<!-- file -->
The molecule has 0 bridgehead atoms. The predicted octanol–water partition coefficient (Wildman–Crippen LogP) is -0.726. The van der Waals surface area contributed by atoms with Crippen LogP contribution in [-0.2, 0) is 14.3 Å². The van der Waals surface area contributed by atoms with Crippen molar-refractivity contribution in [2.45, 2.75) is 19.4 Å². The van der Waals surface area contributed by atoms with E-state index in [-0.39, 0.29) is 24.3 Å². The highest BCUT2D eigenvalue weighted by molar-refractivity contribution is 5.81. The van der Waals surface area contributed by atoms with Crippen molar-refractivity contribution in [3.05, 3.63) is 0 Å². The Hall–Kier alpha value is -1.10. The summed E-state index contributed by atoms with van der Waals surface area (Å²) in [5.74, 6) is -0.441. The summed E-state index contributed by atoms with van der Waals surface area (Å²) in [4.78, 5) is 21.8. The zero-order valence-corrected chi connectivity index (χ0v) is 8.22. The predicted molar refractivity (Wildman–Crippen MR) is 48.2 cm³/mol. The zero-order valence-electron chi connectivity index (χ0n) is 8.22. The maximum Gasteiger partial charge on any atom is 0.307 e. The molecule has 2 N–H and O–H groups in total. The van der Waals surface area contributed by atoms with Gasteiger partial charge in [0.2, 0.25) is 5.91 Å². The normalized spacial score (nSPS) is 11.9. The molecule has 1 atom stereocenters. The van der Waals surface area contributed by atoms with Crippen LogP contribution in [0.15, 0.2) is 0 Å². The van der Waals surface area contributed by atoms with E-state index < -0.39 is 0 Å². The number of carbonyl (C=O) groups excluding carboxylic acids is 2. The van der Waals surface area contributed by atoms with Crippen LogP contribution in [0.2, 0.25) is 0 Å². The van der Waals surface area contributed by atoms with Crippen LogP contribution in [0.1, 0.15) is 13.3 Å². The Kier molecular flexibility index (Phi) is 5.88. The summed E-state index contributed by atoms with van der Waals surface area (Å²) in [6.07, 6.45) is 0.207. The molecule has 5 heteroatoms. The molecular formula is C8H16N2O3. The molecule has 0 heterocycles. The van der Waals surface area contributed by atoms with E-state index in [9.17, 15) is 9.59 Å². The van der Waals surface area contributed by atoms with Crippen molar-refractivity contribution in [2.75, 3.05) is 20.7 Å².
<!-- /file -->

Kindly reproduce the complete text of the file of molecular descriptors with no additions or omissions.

The molecule has 0 bridgehead atoms. The predicted octanol–water partition coefficient (Wildman–Crippen LogP) is -0.726. The van der Waals surface area contributed by atoms with Crippen LogP contribution in [-0.2, 0) is 14.3 Å². The van der Waals surface area contributed by atoms with Crippen molar-refractivity contribution in [2.45, 2.75) is 19.4 Å². The van der Waals surface area contributed by atoms with E-state index in [-0.39, 0.29) is 24.3 Å². The highest BCUT2D eigenvalue weighted by molar-refractivity contribution is 5.81. The van der Waals surface area contributed by atoms with Crippen molar-refractivity contribution in [3.05, 3.63) is 0 Å². The Hall–Kier alpha value is -1.10. The summed E-state index contributed by atoms with van der Waals surface area (Å²) in [5.74, 6) is -0.441. The summed E-state index contributed by atoms with van der Waals surface area (Å²) in [4.78, 5) is 21.8. The zero-order valence-corrected chi connectivity index (χ0v) is 8.22. The predicted molar refractivity (Wildman–Crippen MR) is 48.2 cm³/mol. The zero-order valence-electron chi connectivity index (χ0n) is 8.22. The maximum Gasteiger partial charge on any atom is 0.307 e. The molecule has 2 N–H and O–H groups in total. The van der Waals surface area contributed by atoms with Gasteiger partial charge in [0.2, 0.25) is 5.91 Å². The normalized spacial score (nSPS) is 11.9. The molecule has 1 atom stereocenters. The van der Waals surface area contributed by atoms with Crippen LogP contribution in [0.15, 0.2) is 0 Å². The van der Waals surface area contributed by atoms with E-state index < -0.39 is 0 Å². The number of carbonyl (C=O) groups excluding carboxylic acids is 2. The van der Waals surface area contributed by atoms with Crippen LogP contribution in [0.2, 0.25) is 0 Å². The van der Waals surface area contributed by atoms with Crippen LogP contribution in [0.1, 0.15) is 13.3 Å². The Kier molecular flexibility index (Phi) is 5.88. The summed E-state index contributed by atoms with van der Waals surface area (Å²) in [6.07, 6.45) is 0.207. The molecule has 5 heteroatoms. The molecular formula is C8H16N2O3. The molecule has 0 heterocycles. The van der Waals surface area contributed by atoms with E-state index in [9.17, 15) is 9.59 Å². The van der Waals surface area contributed by atoms with Crippen molar-refractivity contribution in [2.75, 3.05) is 20.7 Å².